The Government is also supporting 5G by incorporating it into its Industrial Strategy, having pledged £1bn towards digital infrastructure. The bidding process for 5G licences, meanwhile, opened to the telecoms industry last year.
Top performers in the optimistic scenario
Accelerated rollout spells a positive picture for regional growth, which would provide opportunities outside the usual technology hubs of London (£4.1bn increased business revenue) and the South East (£2.5bn). The North West (£1.4bn), East of England (£1.3bn) and the South West (£1.1bn) make up the rest of the top five. Scotland comes close to, but just behind, the South West, also at £1.1bn – showing that 5G development is not an initiative that will just benefit a small pocket of the country.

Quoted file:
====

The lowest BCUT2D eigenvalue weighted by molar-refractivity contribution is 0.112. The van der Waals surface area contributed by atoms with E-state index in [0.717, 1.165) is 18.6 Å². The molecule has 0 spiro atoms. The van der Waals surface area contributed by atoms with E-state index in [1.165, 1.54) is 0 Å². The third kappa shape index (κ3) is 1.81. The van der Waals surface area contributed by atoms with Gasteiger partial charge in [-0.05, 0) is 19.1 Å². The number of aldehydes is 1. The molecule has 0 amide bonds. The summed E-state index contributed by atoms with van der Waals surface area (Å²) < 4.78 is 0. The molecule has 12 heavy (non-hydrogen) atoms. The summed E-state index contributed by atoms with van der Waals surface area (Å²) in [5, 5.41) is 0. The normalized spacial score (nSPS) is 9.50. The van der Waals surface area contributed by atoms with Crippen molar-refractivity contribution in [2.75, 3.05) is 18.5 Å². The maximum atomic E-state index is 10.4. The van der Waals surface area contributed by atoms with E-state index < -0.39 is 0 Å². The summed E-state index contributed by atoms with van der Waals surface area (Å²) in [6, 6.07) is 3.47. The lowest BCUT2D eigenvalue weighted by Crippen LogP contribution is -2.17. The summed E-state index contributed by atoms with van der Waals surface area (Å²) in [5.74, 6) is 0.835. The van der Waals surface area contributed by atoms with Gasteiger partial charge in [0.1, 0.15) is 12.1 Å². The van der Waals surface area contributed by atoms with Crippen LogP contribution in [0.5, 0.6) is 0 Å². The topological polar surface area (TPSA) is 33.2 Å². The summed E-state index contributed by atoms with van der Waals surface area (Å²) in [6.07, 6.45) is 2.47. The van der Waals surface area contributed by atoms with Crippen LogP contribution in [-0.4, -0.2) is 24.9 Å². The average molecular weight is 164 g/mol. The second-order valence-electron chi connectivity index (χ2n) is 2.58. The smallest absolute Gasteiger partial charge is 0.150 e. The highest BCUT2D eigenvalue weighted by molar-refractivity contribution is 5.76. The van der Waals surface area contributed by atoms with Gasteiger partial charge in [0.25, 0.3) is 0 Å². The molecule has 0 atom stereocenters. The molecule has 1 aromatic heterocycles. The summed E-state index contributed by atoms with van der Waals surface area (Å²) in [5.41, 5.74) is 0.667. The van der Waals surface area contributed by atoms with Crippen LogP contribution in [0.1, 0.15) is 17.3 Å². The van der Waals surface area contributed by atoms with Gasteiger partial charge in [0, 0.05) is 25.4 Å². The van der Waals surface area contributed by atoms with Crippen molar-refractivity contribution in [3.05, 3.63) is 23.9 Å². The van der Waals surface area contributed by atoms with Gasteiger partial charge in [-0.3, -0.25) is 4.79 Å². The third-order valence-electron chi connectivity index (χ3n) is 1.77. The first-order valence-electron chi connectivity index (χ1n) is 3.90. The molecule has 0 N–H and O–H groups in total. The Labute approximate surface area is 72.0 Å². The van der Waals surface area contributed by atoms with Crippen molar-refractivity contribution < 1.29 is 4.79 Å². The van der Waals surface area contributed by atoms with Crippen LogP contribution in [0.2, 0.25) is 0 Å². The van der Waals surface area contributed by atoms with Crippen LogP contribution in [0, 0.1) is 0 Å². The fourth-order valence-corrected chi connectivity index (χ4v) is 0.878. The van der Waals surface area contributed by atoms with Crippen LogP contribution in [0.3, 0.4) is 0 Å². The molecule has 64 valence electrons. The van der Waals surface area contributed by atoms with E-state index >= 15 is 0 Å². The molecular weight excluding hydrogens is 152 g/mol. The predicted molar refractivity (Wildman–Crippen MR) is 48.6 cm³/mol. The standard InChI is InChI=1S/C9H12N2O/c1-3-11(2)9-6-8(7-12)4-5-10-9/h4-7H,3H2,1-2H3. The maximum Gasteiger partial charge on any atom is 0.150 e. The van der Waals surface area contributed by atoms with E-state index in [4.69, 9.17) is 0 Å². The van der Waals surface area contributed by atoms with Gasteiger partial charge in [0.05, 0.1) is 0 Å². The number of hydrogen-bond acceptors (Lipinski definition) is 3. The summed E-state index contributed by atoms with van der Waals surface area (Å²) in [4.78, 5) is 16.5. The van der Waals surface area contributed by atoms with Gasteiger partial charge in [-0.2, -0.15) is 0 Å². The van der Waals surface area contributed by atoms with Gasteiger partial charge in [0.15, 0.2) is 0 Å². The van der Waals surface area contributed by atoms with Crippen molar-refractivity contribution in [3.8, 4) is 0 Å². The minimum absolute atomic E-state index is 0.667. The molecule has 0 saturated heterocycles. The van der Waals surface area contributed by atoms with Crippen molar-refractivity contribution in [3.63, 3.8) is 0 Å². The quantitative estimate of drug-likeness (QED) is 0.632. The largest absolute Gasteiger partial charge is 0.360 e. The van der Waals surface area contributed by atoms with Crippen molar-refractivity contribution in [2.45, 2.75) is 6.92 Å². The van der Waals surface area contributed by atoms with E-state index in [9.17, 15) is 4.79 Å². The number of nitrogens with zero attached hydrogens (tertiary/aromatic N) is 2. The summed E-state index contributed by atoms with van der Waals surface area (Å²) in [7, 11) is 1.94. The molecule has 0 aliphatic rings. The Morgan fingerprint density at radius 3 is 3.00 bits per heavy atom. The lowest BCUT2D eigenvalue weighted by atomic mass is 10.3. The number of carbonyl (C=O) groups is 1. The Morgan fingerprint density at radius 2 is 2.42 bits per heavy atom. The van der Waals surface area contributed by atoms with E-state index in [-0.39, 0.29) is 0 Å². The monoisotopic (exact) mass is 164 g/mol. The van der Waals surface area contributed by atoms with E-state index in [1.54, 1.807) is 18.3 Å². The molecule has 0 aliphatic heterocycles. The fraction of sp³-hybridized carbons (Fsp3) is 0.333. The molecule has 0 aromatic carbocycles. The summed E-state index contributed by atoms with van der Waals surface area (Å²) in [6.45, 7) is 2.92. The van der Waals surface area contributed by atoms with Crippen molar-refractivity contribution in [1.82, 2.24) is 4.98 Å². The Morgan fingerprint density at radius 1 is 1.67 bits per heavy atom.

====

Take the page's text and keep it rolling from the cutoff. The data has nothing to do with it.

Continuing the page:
Under the optimistic scenario, the business areas set to see the largest revenue increases are distribution (£3.6bn), manufacturing (£2bn), professional services (£1.1bn) and business services (£1bn). The diverse range of sectors set to see a boost to revenue is a testament to the wide applications of 5G technology.
The current state of 5G technology play
The new Barclays research revealed that a majority of businesses (58%) are already benefitting from fast communications technology like 4G and ultrafast broadband. This is because it allows companies to operate across disparate locations (59%), communicate with customers and potential customers (49%) and connect multiple machines and devices (48%).